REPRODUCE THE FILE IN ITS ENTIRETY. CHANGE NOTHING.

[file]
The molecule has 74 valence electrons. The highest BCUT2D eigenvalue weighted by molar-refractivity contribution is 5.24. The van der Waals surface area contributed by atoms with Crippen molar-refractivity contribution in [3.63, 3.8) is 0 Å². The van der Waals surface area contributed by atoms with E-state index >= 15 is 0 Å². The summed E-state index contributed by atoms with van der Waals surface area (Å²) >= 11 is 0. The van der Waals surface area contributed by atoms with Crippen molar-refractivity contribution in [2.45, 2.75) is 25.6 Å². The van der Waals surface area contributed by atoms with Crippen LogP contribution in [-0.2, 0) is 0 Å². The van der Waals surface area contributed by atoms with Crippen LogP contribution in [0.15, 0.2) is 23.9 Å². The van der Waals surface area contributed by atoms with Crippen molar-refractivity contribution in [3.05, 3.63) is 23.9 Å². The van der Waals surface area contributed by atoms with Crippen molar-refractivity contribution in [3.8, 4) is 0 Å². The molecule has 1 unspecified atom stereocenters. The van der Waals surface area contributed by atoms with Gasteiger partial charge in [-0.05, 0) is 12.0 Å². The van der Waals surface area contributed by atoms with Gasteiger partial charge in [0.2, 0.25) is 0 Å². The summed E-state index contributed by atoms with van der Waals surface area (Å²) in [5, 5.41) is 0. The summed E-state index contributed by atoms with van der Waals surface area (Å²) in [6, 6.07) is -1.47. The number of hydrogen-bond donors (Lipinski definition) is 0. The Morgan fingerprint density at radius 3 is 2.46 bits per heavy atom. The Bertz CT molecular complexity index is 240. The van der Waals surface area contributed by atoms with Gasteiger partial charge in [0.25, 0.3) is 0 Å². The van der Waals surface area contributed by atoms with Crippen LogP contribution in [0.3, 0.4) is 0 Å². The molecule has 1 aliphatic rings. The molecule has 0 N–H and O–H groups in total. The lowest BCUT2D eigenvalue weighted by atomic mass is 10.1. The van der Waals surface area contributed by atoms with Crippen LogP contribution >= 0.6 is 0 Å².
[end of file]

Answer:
The molecule has 74 valence electrons. The highest BCUT2D eigenvalue weighted by molar-refractivity contribution is 5.24. The van der Waals surface area contributed by atoms with Crippen molar-refractivity contribution in [3.63, 3.8) is 0 Å². The van der Waals surface area contributed by atoms with E-state index >= 15 is 0 Å². The summed E-state index contributed by atoms with van der Waals surface area (Å²) >= 11 is 0. The van der Waals surface area contributed by atoms with Crippen molar-refractivity contribution in [2.45, 2.75) is 25.6 Å². The van der Waals surface area contributed by atoms with Crippen LogP contribution in [-0.2, 0) is 0 Å². The van der Waals surface area contributed by atoms with Crippen LogP contribution in [0.15, 0.2) is 23.9 Å². The van der Waals surface area contributed by atoms with Crippen molar-refractivity contribution in [3.05, 3.63) is 23.9 Å². The van der Waals surface area contributed by atoms with Crippen molar-refractivity contribution in [3.8, 4) is 0 Å². The molecule has 1 unspecified atom stereocenters. The van der Waals surface area contributed by atoms with Gasteiger partial charge in [-0.05, 0) is 12.0 Å². The van der Waals surface area contributed by atoms with Gasteiger partial charge in [0.2, 0.25) is 0 Å². The summed E-state index contributed by atoms with van der Waals surface area (Å²) in [5, 5.41) is 0. The summed E-state index contributed by atoms with van der Waals surface area (Å²) in [6, 6.07) is -1.47. The number of hydrogen-bond donors (Lipinski definition) is 0. The Morgan fingerprint density at radius 3 is 2.46 bits per heavy atom. The Bertz CT molecular complexity index is 240. The van der Waals surface area contributed by atoms with Gasteiger partial charge in [0.25, 0.3) is 0 Å². The van der Waals surface area contributed by atoms with Crippen LogP contribution in [0.3, 0.4) is 0 Å². The molecule has 1 aliphatic rings. The molecule has 0 N–H and O–H groups in total. The lowest BCUT2D eigenvalue weighted by atomic mass is 10.1. The van der Waals surface area contributed by atoms with Crippen LogP contribution >= 0.6 is 0 Å².